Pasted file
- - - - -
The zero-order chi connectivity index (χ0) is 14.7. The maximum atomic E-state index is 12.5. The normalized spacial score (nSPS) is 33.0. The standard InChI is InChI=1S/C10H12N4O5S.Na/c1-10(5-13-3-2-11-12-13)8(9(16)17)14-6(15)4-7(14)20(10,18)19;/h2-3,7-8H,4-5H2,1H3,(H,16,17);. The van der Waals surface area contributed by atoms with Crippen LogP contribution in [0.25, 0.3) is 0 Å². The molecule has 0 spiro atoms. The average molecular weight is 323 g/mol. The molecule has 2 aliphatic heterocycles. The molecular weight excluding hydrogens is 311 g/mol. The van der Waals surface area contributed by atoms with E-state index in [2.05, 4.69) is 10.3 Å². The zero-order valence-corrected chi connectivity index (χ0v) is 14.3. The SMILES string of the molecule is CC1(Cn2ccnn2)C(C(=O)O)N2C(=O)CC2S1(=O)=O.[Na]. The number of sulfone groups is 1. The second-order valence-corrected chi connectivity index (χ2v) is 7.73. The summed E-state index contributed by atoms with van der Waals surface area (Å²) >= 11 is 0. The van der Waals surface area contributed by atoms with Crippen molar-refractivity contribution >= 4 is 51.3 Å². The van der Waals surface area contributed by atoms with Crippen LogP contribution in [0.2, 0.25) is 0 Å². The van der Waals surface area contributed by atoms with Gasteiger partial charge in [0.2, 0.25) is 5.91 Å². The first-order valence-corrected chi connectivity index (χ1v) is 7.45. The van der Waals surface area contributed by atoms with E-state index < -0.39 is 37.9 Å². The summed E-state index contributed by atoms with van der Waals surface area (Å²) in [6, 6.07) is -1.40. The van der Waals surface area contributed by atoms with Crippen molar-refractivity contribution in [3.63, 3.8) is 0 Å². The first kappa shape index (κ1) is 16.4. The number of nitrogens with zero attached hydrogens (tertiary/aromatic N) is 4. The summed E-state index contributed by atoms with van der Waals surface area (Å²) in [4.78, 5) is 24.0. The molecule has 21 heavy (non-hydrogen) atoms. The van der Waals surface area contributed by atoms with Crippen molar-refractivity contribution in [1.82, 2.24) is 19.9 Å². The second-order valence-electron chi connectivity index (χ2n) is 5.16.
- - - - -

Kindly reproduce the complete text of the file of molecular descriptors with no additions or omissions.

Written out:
The zero-order chi connectivity index (χ0) is 14.7. The maximum atomic E-state index is 12.5. The normalized spacial score (nSPS) is 33.0. The standard InChI is InChI=1S/C10H12N4O5S.Na/c1-10(5-13-3-2-11-12-13)8(9(16)17)14-6(15)4-7(14)20(10,18)19;/h2-3,7-8H,4-5H2,1H3,(H,16,17);. The van der Waals surface area contributed by atoms with Crippen LogP contribution in [0.25, 0.3) is 0 Å². The molecule has 0 spiro atoms. The average molecular weight is 323 g/mol. The molecule has 2 aliphatic heterocycles. The molecular weight excluding hydrogens is 311 g/mol. The van der Waals surface area contributed by atoms with E-state index in [2.05, 4.69) is 10.3 Å². The zero-order valence-corrected chi connectivity index (χ0v) is 14.3. The SMILES string of the molecule is CC1(Cn2ccnn2)C(C(=O)O)N2C(=O)CC2S1(=O)=O.[Na]. The number of sulfone groups is 1. The second-order valence-corrected chi connectivity index (χ2v) is 7.73. The summed E-state index contributed by atoms with van der Waals surface area (Å²) >= 11 is 0. The van der Waals surface area contributed by atoms with Crippen molar-refractivity contribution >= 4 is 51.3 Å². The van der Waals surface area contributed by atoms with Crippen LogP contribution in [0.2, 0.25) is 0 Å². The van der Waals surface area contributed by atoms with Gasteiger partial charge in [0.2, 0.25) is 5.91 Å². The first-order valence-corrected chi connectivity index (χ1v) is 7.45. The van der Waals surface area contributed by atoms with E-state index < -0.39 is 37.9 Å². The summed E-state index contributed by atoms with van der Waals surface area (Å²) in [6, 6.07) is -1.40. The van der Waals surface area contributed by atoms with Crippen molar-refractivity contribution in [3.63, 3.8) is 0 Å². The first kappa shape index (κ1) is 16.4. The number of nitrogens with zero attached hydrogens (tertiary/aromatic N) is 4. The summed E-state index contributed by atoms with van der Waals surface area (Å²) in [4.78, 5) is 24.0. The molecule has 21 heavy (non-hydrogen) atoms. The van der Waals surface area contributed by atoms with Crippen molar-refractivity contribution in [1.82, 2.24) is 19.9 Å². The second-order valence-electron chi connectivity index (χ2n) is 5.16.